The top engine performance figures may be summarised as a maximum power output of 450 bhp at 7000 rpm, a peak torque of 470 Nm at 4750 rpm and a top speed of 7500 rpm.

The layout of internal fluid movements and the cylinder head cooling system is designed to achieve high duct permeability and effective intake load cooling to maximise volumetric efficiency and engine performance.

Harmonisation of the intake and exhaust geometry together with the introduction of continuous variable valve timing on the intake camshafts and optimisation of the combustion chamber and engine calibration means that 80% of torque is available from 2000 rpm.

In sporty driving conditions over mixed routes, the power unit offers impressively short response times due to the high permeability of the intake duct and the low inertia of the flywheel-twin plate clutch system.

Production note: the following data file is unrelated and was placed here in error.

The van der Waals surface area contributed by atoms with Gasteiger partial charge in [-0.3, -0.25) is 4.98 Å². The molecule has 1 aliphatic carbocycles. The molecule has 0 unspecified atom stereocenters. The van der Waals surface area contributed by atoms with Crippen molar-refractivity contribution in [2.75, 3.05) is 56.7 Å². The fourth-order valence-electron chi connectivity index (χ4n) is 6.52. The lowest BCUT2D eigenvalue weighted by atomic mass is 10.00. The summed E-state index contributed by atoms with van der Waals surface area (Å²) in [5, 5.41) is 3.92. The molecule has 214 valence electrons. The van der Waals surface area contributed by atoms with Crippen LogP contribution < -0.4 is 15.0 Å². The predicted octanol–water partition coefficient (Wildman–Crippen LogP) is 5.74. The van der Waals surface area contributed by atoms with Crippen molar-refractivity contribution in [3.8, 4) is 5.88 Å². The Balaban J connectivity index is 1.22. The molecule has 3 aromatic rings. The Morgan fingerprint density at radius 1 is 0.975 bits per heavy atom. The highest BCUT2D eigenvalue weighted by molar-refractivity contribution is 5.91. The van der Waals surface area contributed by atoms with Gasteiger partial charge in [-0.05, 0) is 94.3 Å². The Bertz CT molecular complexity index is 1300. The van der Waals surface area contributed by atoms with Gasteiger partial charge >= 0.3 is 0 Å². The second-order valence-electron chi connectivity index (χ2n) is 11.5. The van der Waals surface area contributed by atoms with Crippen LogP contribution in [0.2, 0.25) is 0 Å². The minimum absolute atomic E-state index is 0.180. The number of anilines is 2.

A crankshaft with counterweights at 90°, fully balanced through careful selection of connecting rods and pistons, ensures the engine runs with low vibration levels.

The engine block and base assembly is in aluminium with 5 main bearings to ensure the structure is very rigid with little loss due to friction. The cylinder heads are also in aluminium alloy.

 All the ducts (water, oil, secondary air) are cast directly into the engine to produce a system with great rigidity, low dimensions and guarantees of safe installation, i.e. great reliability.

Casting accessory systems into the main engine casting and the use of very rigid, thick-walled components ensures that little noise radiates from the engine and the components are very reliable.